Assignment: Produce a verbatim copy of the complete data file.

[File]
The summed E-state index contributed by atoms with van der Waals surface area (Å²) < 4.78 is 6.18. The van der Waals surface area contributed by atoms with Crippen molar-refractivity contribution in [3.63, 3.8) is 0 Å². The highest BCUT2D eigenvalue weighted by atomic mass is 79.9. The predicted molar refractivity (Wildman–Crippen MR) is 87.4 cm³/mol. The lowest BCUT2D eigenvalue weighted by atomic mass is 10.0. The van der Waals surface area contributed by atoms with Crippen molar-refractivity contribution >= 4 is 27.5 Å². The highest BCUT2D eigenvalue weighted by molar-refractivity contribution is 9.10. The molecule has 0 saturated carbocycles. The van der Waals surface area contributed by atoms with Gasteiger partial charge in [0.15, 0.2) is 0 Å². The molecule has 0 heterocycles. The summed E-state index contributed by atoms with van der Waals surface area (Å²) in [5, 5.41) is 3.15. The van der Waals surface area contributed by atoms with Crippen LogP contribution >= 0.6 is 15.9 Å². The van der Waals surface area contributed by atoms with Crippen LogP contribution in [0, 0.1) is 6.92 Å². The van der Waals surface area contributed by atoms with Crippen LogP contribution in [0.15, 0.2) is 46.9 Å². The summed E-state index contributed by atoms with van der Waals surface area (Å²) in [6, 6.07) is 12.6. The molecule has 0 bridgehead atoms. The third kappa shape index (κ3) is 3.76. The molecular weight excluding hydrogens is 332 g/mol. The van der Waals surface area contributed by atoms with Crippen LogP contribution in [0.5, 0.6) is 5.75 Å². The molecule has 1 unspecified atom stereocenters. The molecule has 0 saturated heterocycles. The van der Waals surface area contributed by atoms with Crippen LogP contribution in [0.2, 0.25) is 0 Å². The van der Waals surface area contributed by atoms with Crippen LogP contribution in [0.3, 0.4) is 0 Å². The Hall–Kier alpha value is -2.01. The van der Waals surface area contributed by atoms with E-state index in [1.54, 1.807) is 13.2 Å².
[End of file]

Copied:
The summed E-state index contributed by atoms with van der Waals surface area (Å²) < 4.78 is 6.18. The van der Waals surface area contributed by atoms with Crippen molar-refractivity contribution in [3.63, 3.8) is 0 Å². The highest BCUT2D eigenvalue weighted by atomic mass is 79.9. The predicted molar refractivity (Wildman–Crippen MR) is 87.4 cm³/mol. The lowest BCUT2D eigenvalue weighted by atomic mass is 10.0. The van der Waals surface area contributed by atoms with Crippen molar-refractivity contribution >= 4 is 27.5 Å². The highest BCUT2D eigenvalue weighted by molar-refractivity contribution is 9.10. The molecule has 0 saturated carbocycles. The van der Waals surface area contributed by atoms with Gasteiger partial charge in [0.15, 0.2) is 0 Å². The molecule has 0 heterocycles. The summed E-state index contributed by atoms with van der Waals surface area (Å²) in [5, 5.41) is 3.15. The van der Waals surface area contributed by atoms with Crippen LogP contribution >= 0.6 is 15.9 Å². The van der Waals surface area contributed by atoms with Crippen LogP contribution in [0, 0.1) is 6.92 Å². The van der Waals surface area contributed by atoms with Crippen LogP contribution in [0.15, 0.2) is 46.9 Å². The summed E-state index contributed by atoms with van der Waals surface area (Å²) in [6, 6.07) is 12.6. The molecule has 0 bridgehead atoms. The third kappa shape index (κ3) is 3.76. The molecular weight excluding hydrogens is 332 g/mol. The van der Waals surface area contributed by atoms with Crippen LogP contribution in [0.5, 0.6) is 5.75 Å². The molecule has 1 unspecified atom stereocenters. The molecule has 0 saturated heterocycles. The van der Waals surface area contributed by atoms with Crippen LogP contribution in [0.2, 0.25) is 0 Å². The van der Waals surface area contributed by atoms with Crippen LogP contribution in [0.3, 0.4) is 0 Å². The Hall–Kier alpha value is -2.01. The van der Waals surface area contributed by atoms with E-state index in [1.54, 1.807) is 13.2 Å².